Monday, 08 August 2022

Reality of universal cancer prevention & cure

02 December 2021 | Analysis | By Ayesha Siddiqui

Oncology is the largest pharmaceutical therapeutic area, and big pharma is investing billions of dollars in search of the elusive cancer cure. With all this investment and innovation, will we ever see a universal cancer cure? Let’s find out.

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Oncology treatment has come a long way since the advent of chemotherapy in the 1940s. There have been tremendous advancements in the field of oncology, especially over the last two decades, resulting in improved quality of life and survival rates. There are more than 1,300 medicines and vaccines in development to tackle cancer, as of January 2021 (source: PhRMA).  Many innovative therapies have been launched and pharmaceutical companies continue to invest significantly in oncology research to advance the cancer treatment market.

“Cancer has undergone huge changes in the last five years as new treatments that harness the immune system to restore the balance between cancer cells and healthy cells have been extensively evaluated. Drugs like PD-1/L1 inhibitors have revolutionised the treatment of late-stage melanoma, lung cancer and renal cancer, dramatically improving five-year survival rates,” said Daniel Chancellor, Thought Leadership Director, Informa Pharma Intelligence, UK.

“We also now have genetically modified cell therapies that produce impressive response rates for advanced forms of blood cancer. More generally, cancer populations are being defined not just by the tumor location but by an ever-growing list of biomarkers that have relevance for prognosis and the selection of appropriate targeted therapies. Chemotherapy is still an essential part of cancer treatment, but is increasingly being displaced or supplemented by innovative new cancer drugs,” added Chancellor.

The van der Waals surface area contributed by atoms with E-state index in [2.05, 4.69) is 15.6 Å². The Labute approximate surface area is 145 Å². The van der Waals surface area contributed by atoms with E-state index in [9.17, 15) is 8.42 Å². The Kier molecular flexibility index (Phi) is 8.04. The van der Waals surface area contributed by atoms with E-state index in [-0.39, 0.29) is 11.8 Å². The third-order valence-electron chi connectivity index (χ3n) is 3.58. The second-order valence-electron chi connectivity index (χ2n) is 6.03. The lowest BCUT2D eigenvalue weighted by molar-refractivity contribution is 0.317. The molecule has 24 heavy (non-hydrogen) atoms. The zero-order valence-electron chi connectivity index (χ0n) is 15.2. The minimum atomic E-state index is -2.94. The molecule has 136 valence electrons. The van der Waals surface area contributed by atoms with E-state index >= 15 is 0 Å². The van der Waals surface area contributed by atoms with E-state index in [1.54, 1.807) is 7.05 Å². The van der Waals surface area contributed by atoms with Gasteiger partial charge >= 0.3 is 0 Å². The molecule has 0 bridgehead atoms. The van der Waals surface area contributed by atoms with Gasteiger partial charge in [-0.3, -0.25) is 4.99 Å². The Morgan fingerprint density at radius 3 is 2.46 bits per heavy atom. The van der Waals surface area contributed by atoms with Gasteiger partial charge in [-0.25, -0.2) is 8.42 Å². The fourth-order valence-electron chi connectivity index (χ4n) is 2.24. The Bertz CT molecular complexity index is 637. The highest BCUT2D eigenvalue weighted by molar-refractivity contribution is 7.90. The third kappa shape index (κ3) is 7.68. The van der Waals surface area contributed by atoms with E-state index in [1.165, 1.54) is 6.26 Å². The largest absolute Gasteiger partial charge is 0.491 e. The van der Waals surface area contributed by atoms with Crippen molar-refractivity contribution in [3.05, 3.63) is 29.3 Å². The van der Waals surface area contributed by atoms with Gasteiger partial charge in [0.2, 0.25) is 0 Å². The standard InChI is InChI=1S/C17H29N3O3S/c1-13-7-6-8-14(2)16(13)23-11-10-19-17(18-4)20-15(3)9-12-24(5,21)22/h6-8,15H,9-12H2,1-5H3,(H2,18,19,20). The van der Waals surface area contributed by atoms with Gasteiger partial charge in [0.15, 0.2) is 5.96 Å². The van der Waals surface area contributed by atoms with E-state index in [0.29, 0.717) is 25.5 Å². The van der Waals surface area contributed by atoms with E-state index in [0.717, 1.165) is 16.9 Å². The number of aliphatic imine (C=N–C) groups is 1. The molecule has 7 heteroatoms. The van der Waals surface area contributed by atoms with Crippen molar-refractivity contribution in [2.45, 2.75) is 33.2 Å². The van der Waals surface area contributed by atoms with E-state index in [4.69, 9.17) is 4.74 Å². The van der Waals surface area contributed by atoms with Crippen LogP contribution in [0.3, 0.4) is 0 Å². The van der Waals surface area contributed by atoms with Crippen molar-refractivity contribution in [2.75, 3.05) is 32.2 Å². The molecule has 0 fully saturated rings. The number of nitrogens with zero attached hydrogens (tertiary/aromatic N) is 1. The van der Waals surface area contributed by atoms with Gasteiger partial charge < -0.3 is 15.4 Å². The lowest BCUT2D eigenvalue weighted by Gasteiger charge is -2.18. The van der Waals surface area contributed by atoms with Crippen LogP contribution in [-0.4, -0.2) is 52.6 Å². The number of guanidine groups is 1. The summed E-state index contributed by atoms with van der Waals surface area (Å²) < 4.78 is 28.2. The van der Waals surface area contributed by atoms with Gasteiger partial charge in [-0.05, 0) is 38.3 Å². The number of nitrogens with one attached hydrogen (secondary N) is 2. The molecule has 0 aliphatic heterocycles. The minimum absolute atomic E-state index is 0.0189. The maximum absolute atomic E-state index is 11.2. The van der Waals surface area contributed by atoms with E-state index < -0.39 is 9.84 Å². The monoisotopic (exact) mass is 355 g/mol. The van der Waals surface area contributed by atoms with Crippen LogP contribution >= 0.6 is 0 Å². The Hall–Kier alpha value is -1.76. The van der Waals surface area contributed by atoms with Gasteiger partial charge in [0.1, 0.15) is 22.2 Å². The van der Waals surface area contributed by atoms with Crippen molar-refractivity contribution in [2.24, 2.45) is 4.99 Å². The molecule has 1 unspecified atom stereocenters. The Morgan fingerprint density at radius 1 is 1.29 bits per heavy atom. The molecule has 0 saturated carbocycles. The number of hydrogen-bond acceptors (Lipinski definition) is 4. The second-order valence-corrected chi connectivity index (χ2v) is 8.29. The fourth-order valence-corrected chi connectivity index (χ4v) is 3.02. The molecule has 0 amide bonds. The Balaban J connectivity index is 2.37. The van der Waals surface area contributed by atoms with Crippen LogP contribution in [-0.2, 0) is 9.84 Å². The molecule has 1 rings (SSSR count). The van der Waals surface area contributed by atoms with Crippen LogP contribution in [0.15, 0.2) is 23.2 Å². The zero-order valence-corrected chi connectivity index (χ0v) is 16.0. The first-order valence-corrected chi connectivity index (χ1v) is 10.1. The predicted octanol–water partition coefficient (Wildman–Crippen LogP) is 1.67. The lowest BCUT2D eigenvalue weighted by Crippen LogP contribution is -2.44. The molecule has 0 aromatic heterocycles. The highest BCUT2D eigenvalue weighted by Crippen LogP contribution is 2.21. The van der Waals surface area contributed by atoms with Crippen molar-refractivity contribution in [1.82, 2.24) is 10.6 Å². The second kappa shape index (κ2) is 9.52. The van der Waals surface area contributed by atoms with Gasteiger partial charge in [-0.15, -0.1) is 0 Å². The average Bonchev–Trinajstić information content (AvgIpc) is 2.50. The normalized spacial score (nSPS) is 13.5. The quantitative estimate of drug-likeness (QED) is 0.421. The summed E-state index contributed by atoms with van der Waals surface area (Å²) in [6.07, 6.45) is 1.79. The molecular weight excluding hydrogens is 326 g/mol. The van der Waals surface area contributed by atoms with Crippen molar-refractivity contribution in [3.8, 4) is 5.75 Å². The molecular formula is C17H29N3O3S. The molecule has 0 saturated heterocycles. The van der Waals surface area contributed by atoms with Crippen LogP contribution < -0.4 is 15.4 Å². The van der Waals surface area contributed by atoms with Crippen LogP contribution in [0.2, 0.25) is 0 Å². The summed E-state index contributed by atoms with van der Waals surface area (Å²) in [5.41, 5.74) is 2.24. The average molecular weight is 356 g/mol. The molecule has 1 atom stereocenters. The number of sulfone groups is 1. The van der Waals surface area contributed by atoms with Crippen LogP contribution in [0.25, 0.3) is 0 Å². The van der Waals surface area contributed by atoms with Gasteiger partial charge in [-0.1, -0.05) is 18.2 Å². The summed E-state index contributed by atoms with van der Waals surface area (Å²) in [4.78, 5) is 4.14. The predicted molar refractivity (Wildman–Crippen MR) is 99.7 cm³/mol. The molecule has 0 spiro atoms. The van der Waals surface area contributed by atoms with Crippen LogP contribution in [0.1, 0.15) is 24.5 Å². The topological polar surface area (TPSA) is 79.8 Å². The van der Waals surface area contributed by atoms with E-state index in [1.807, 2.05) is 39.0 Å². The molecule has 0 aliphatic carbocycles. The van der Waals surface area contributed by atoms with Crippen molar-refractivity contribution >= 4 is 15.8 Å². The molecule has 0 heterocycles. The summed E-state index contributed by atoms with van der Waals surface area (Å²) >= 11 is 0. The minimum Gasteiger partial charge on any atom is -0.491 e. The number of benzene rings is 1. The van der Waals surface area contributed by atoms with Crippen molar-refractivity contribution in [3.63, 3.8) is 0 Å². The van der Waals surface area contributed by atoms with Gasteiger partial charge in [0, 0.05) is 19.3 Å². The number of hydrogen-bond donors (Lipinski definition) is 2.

The focus of cancer treatment is rapidly shifting from a traditional one-size-fits-all approach to precision medicine, tailored treatments for individual patients. Let’s look at the next wave of innovations making headlines in the cancer space:

Next wave of innovations

Liquid biopsy

Until 2020, the US Food and Drug Administration (USFDA) had approved liquid biopsy tests for single genes. But in 2020, the US regulator granted two approvals for liquid biopsy NGS (next generation sequencing) companion diagnostic tests for multiple cancers and biomarkers.

These new tests are US’ Guardant Health’s Guardant 360 CDx assay, and FoundationOne Liquid CDx, marketed by Foundation Medicine, USA.

It is worth noting that these are the tests for people already screened for cancer and aren't yet officially approved for first in line cancer screening.

US-based companies such as Thrive, Grail and Singlera Genomics are actively pursuing this technology for cancer screening.

“Liquid biopsy is becoming more sensitive and specific. I think in the not too distant future we will be able to detect many of the currently deadly cancers, such as pancreatic, ovarian, brain, etc. at a much earlier stage when they can be cured,” said Dr Igor Sherman, CEO, Alpha Cancer Technologies, Canada.

Alpha Cancer Technologies Inc. (ACT) is a private clinical stage biotechnology company with products under development in immunotherapy and immuno-oncology. The company’s drug products use its proprietary recombinant human alpha fetoprotein (AFP).

Tumor Agnostics

Cancer treatment historically has been developed according to their organ or tissue of origin. But in the last few years, there has been an uptick in tumor agnostic therapies for cancer i.e. where patients will be treated based on the genomic profile of the tumor, without regard to the cancer type or where the cancer started in the body.

The tumour-agnostic approach to cancer treatment offers great potential for growth in the oncology pharmaceuticals market.

On May 23, 2017, the USFDA approved the first ever drug in this segment to pembrolizumab (KEYTRUDA, Merck & Co.) for adult and paediatric patients with unresectable or metastatic, microsatellite instability-high (MSI-H) or mismatch repair deficient (dMMR) solid tumors. It’s worth noting that pembrolizumab was earlier approved for skin and lung cancer.

In June 2020, the USFDA approved another use for pembrolizumab to treat adults and children with unresectable or metastatic solid tumors that have a high tumor mutational burden (TMB-H) and other treatment options offer fewer benefits. Tumour mutational burden is the number of gene changes, or mutations, in a cancer cell.

The first FDA tumour-agnostic approval for a drug not already in use came in 2018, with the approval of US’ Loxo Oncology’s Vitrakvi (larotrectinib), a treatment for adult and paediatric patients whose cancers have a specific genetic feature (biomarker).

At least 10 further tumour-agnostic therapies are in development, based on a range of genetic mutations, according to a report in Cancer World. But whilst tumour-agnostic approaches have attracted a lot of attention, it is still a niche area.